bims-meluca Biomed News
on Metabolism of non-small cell lung carcinoma
Issue of 2020‒10‒25
five papers selected by
Cristina Muñoz Pinedo
L’Institut d’Investigació Biomèdica de Bellvitge


  1. Cancer Discov. 2020 Oct 18. pii: CD-20-0282. [Epub ahead of print]
    Binkley MS, Jeon YJ, Nesselbush M, Moding EJ, Nabet BY, Almanza D, Kunder C, Stehr H, Yoo CH, Rhee S, Xiang M, Chabon JJ, Hamilton E, Kurtz DM, Gojenola L, Owen SG, Ko RB, Shin JH, Maxim PG, Lui NS, Backhus LM, Berry MF, Shrager JB, Ramchandran KJ, Padda SK, Das M, Neal JW, Wakelee HA, Alizadeh AA, Loo BW, Diehn M.
      Tumor genotyping is not routinely performed in localized non-small cell lung cancer (NSCLC) due to lack of associations of mutations with outcome. Here, we analyze 232 consecutive patients with localized NSCLC and demonstrate that KEAP1 and NFE2L2 mutations are predictive of high rates of local recurrence (LR) after radiotherapy but not surgery. Half of LRs occurred in KEAP1/NFE2L2 mutation tumors, indicating they are major molecular drivers of clinical radioresistance. Next, we functionally evaluate KEAP1/NFE2L2 mutations in our radiotherapy cohort and demonstrate that only pathogenic mutations are associated with radioresistance. Furthermore, expression of NFE2L2 target genes does not predict LR, underscoring the utility of tumor genotyping. Finally, we show that glutaminase inhibition preferentially radiosensitizes KEAP1 mutant cells via depletion of glutathione and increased radiation-induced DNA damage. Our findings suggest that genotyping for KEAP1/NFE2L2 mutations could facilitate treatment personalization and provide a potential strategy for overcoming radioresistance conferred by these mutations.
    DOI:  https://doi.org/10.1158/2159-8290.CD-20-0282
  2. Cell Commun Signal. 2020 Oct 23. 18(1): 167
    Dong Q, Zhou C, Ren H, Zhang Z, Cheng F, Xiong Z, Chen C, Yang J, Gao J, Zhang Y, Xu L, Fang J, Cao Y, Wei H, Wu Z.
      BACKGROUND: Metabolic reprogramming contributes significantly to tumor development and is tightly linked to drug resistance. The chemotherapeutic agent etoposide (VP-16) has been used clinically in the treatment of lung cancer but possess different sensitivity and efficacy towards SCLC and NSCLC. Here, we assessed the impact of etoposide on glycolytic metabolism in SCLC and NSCLC cell lines and investigated the role of metabolic rewiring in mediating etoposide resistance.METHODS: glycolytic differences of drug-treated cancer cells were determined by extracellular acidification rate (ECAR), glucose consumption, lactate production and western blot. DNA damage was evaluated by the comet assay and western blot. Chemoresistant cancer cells were analyzed by viability, apoptosis and western blot. Chromatin immunoprecipitation (ChIP) was used for analysis of DNA-protein interaction.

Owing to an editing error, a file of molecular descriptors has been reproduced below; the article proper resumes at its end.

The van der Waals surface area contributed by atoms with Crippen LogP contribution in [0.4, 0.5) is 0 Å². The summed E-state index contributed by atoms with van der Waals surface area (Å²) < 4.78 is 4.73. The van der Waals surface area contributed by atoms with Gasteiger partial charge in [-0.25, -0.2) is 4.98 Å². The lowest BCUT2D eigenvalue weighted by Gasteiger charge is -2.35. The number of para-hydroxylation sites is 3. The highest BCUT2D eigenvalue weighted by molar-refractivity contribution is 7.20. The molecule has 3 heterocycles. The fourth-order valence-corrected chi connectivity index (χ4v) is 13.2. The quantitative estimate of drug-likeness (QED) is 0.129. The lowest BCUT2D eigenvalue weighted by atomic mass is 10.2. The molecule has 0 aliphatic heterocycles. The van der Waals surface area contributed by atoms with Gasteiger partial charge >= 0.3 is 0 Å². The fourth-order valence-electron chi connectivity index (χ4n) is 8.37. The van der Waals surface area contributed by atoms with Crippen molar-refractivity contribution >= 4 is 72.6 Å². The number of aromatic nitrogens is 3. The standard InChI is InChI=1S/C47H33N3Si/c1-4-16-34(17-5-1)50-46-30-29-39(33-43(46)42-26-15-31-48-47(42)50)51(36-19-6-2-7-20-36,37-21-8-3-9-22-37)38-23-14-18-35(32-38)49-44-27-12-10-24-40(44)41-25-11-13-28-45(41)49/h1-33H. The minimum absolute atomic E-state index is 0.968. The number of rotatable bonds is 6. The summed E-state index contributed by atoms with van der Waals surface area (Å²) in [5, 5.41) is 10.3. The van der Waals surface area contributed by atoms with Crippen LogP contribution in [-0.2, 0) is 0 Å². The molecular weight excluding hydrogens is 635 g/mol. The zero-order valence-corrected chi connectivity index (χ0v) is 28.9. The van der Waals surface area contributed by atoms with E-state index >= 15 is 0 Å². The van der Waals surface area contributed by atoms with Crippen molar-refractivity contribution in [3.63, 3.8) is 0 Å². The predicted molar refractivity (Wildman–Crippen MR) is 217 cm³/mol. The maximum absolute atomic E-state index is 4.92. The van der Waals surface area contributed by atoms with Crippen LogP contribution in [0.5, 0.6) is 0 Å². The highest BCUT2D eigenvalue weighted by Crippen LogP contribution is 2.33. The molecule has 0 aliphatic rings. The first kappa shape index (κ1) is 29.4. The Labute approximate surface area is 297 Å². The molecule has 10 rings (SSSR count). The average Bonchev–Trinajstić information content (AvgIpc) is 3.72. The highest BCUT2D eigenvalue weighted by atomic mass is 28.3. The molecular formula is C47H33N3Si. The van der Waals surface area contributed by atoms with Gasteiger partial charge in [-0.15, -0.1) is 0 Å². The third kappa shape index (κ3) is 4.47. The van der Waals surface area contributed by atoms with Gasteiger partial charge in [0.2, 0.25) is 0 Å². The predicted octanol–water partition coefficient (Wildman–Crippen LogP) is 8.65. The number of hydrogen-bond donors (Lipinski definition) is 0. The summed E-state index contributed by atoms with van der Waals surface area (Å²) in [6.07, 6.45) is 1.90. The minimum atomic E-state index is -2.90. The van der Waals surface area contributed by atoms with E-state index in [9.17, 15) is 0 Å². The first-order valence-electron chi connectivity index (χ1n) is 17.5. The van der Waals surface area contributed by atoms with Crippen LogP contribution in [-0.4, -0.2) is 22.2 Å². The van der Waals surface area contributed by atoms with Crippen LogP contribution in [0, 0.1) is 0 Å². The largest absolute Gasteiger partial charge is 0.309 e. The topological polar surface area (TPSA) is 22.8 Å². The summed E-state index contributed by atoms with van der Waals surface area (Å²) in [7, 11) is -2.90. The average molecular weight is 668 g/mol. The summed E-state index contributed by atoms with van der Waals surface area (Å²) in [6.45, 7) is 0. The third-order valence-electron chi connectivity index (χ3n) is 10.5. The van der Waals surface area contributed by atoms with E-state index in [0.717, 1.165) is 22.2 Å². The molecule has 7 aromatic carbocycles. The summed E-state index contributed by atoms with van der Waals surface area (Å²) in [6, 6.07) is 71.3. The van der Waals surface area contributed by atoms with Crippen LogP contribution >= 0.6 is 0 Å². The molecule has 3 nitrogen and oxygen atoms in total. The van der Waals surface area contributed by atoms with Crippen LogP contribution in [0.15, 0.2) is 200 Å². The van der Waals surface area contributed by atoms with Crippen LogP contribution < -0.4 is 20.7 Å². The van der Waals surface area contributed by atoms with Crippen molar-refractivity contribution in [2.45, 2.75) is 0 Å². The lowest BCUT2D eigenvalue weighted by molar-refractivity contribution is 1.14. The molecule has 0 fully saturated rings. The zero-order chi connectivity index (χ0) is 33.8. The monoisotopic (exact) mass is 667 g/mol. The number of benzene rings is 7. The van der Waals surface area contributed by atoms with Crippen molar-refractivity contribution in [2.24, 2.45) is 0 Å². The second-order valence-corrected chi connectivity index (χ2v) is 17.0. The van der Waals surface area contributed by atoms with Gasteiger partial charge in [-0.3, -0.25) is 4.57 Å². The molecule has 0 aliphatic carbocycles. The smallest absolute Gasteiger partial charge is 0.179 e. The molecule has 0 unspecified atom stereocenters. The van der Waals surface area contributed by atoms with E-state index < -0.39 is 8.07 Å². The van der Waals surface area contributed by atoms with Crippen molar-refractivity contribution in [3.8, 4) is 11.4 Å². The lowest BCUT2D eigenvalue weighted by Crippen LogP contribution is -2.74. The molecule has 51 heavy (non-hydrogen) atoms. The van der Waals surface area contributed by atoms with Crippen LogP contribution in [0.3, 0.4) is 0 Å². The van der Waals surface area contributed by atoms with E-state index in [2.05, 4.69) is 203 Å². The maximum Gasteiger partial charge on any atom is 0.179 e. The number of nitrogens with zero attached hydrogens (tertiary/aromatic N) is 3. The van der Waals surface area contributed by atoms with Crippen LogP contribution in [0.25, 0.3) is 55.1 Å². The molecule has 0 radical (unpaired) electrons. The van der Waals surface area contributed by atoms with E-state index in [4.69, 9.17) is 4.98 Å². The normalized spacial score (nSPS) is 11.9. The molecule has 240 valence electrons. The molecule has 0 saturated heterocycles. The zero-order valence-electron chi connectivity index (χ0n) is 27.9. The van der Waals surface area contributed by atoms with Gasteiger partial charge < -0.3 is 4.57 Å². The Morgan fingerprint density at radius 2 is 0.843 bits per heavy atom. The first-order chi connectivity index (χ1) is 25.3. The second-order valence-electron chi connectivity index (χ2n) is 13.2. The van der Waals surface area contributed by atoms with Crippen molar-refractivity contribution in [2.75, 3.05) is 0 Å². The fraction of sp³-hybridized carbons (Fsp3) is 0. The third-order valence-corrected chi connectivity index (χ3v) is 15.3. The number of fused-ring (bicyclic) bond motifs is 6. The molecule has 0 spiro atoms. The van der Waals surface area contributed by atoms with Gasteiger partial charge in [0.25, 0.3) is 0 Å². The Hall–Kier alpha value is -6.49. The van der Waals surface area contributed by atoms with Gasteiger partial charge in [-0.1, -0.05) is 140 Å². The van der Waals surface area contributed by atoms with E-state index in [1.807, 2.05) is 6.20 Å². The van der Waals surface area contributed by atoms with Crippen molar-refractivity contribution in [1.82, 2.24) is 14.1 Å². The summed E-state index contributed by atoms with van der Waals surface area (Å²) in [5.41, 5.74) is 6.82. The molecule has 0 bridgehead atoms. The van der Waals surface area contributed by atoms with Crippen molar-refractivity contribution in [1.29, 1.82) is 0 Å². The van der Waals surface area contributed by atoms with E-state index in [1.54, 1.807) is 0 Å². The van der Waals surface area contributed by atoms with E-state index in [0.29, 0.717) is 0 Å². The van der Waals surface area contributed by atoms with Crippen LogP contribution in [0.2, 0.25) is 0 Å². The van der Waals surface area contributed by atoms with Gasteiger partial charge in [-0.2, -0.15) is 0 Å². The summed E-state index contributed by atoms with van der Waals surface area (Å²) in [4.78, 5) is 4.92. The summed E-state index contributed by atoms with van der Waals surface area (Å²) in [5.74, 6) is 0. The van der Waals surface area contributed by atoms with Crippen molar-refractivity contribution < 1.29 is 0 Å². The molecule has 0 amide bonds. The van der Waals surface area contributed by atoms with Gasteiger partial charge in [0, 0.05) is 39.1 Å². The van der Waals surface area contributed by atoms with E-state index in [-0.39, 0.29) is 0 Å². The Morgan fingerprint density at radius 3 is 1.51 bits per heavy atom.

RESULTS: Here we showed that exposure to chemotherapeutic drug etoposide induces an exacerbation of ROS production which activates HIF-1α-mediated the metabolic reprogramming toward increased glycolysis and lactate production in non-small cell lung cancer (NSCLC). We identified lactic acidosis as the key that confers multidrug resistance through upregulation of multidrug resistance-associated protein 1 (MRP1, encoded by ABCC1), a member of ATP-binding cassette (ABC) transporter family. Mechanistically, lactic acid coordinates TGF-β1/Snail and TAZ/AP-1 pathway to induce formation of Snail/TAZ/AP-1 complex at the MRP1/ABCC1 promoter. Induction of MRP1 expression inhibits genotoxic and apoptotic effects of chemotherapeutic drugs by increasing drug efflux. Furthermore, titration of lactic acid with NaHCO3 was sufficient to overcome resistance.
    CONCLUSIONS: The chemotherapeutic drug etoposide induces the shift toward aerobic glycolysis in the NSCLC rather than SCLC cell lines. The increased lactic acid in extracellular environment plays important role in etoposide resistance through upregulation of MRP expression. These data provide first evidence for the increased lactate production, upon drug treatment, contributes to adaptive resistance in NSCLC and reveal potential vulnerabilities of lactate metabolism and/or pathway suitable for therapeutic targeting. Video Abstract The chemotherapeutic drug etoposide induces metabolic reprogramming towards glycolysis in the NSCLC cells. The secreted lactic acid coordinates TGF-β1/Snail and TAZ/AP-1 pathway to activate the expression of MRP1/ABCC1 protein, thus contributing to chemoresistance in NSCLC.
    Keywords:  Chemoresistance; Etoposide; Lactic acid; MRP1; Metabolic reprogramming
    DOI:  https://doi.org/10.1186/s12964-020-00653-3
  3. Clin Cancer Res. 2020 Oct 19. pii: clincanres.1985.2020. [Epub ahead of print]
    Singh A, Daemen A, Nickles D, Jeon SM, Foreman O, Sudini K, Gnad F, Lajoie S, Gour N, Mitzner W, Chatterjee S, Choi EJ, Ravishankar B, Rappaport A, Patil NS, McCleland M, Johnson L, Acquaah-Mensah GK, Gabrielson E, Biswal S, Hatzivassiliou G.